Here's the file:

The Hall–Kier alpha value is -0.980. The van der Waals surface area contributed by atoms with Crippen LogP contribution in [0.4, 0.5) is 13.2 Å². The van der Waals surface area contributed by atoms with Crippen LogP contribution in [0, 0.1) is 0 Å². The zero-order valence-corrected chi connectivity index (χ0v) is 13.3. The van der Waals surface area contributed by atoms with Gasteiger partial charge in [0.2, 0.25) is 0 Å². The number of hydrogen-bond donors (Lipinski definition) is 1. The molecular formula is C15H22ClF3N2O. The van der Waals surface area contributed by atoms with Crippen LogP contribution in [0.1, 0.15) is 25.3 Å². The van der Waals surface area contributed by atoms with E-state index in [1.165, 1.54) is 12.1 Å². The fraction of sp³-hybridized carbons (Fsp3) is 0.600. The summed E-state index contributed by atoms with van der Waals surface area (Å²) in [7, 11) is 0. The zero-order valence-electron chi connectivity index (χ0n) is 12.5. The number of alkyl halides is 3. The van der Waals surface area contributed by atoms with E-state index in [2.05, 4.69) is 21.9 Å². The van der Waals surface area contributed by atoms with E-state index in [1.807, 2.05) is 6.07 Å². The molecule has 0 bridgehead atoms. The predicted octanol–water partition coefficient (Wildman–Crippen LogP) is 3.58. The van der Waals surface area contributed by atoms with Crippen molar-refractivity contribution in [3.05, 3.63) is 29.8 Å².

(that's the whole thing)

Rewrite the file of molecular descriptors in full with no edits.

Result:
The Hall–Kier alpha value is -0.980. The van der Waals surface area contributed by atoms with Crippen LogP contribution in [0.4, 0.5) is 13.2 Å². The van der Waals surface area contributed by atoms with Crippen LogP contribution in [0, 0.1) is 0 Å². The zero-order valence-corrected chi connectivity index (χ0v) is 13.3. The van der Waals surface area contributed by atoms with Gasteiger partial charge in [0.2, 0.25) is 0 Å². The number of hydrogen-bond donors (Lipinski definition) is 1. The molecular formula is C15H22ClF3N2O. The van der Waals surface area contributed by atoms with Crippen LogP contribution in [0.1, 0.15) is 25.3 Å². The van der Waals surface area contributed by atoms with E-state index in [1.165, 1.54) is 12.1 Å². The fraction of sp³-hybridized carbons (Fsp3) is 0.600. The summed E-state index contributed by atoms with van der Waals surface area (Å²) in [7, 11) is 0. The zero-order valence-electron chi connectivity index (χ0n) is 12.5. The number of alkyl halides is 3. The van der Waals surface area contributed by atoms with E-state index in [2.05, 4.69) is 21.9 Å². The van der Waals surface area contributed by atoms with E-state index in [1.807, 2.05) is 6.07 Å². The molecule has 0 bridgehead atoms. The predicted octanol–water partition coefficient (Wildman–Crippen LogP) is 3.58. The van der Waals surface area contributed by atoms with Crippen molar-refractivity contribution in [3.05, 3.63) is 29.8 Å².